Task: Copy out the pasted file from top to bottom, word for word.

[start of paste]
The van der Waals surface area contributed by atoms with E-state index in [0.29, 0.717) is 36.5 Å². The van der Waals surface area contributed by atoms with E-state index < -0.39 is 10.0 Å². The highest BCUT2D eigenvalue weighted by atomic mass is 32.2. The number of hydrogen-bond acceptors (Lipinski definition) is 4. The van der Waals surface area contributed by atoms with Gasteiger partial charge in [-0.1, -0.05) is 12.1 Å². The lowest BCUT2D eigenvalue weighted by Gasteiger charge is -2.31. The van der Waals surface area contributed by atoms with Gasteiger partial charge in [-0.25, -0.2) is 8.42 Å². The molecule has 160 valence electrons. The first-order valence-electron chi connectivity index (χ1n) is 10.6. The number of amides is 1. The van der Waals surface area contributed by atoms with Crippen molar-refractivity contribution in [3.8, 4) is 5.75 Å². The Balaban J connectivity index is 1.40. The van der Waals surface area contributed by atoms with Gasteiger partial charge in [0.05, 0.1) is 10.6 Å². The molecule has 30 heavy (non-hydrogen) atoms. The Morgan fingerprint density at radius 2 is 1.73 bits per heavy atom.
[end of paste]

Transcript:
The van der Waals surface area contributed by atoms with E-state index in [0.29, 0.717) is 36.5 Å². The van der Waals surface area contributed by atoms with E-state index < -0.39 is 10.0 Å². The highest BCUT2D eigenvalue weighted by atomic mass is 32.2. The number of hydrogen-bond acceptors (Lipinski definition) is 4. The van der Waals surface area contributed by atoms with Gasteiger partial charge in [-0.1, -0.05) is 12.1 Å². The lowest BCUT2D eigenvalue weighted by Gasteiger charge is -2.31. The van der Waals surface area contributed by atoms with Gasteiger partial charge in [-0.25, -0.2) is 8.42 Å². The molecule has 160 valence electrons. The first-order valence-electron chi connectivity index (χ1n) is 10.6. The number of amides is 1. The van der Waals surface area contributed by atoms with Crippen molar-refractivity contribution in [3.8, 4) is 5.75 Å². The Balaban J connectivity index is 1.40. The van der Waals surface area contributed by atoms with Gasteiger partial charge in [0.05, 0.1) is 10.6 Å². The molecule has 30 heavy (non-hydrogen) atoms. The Morgan fingerprint density at radius 2 is 1.73 bits per heavy atom.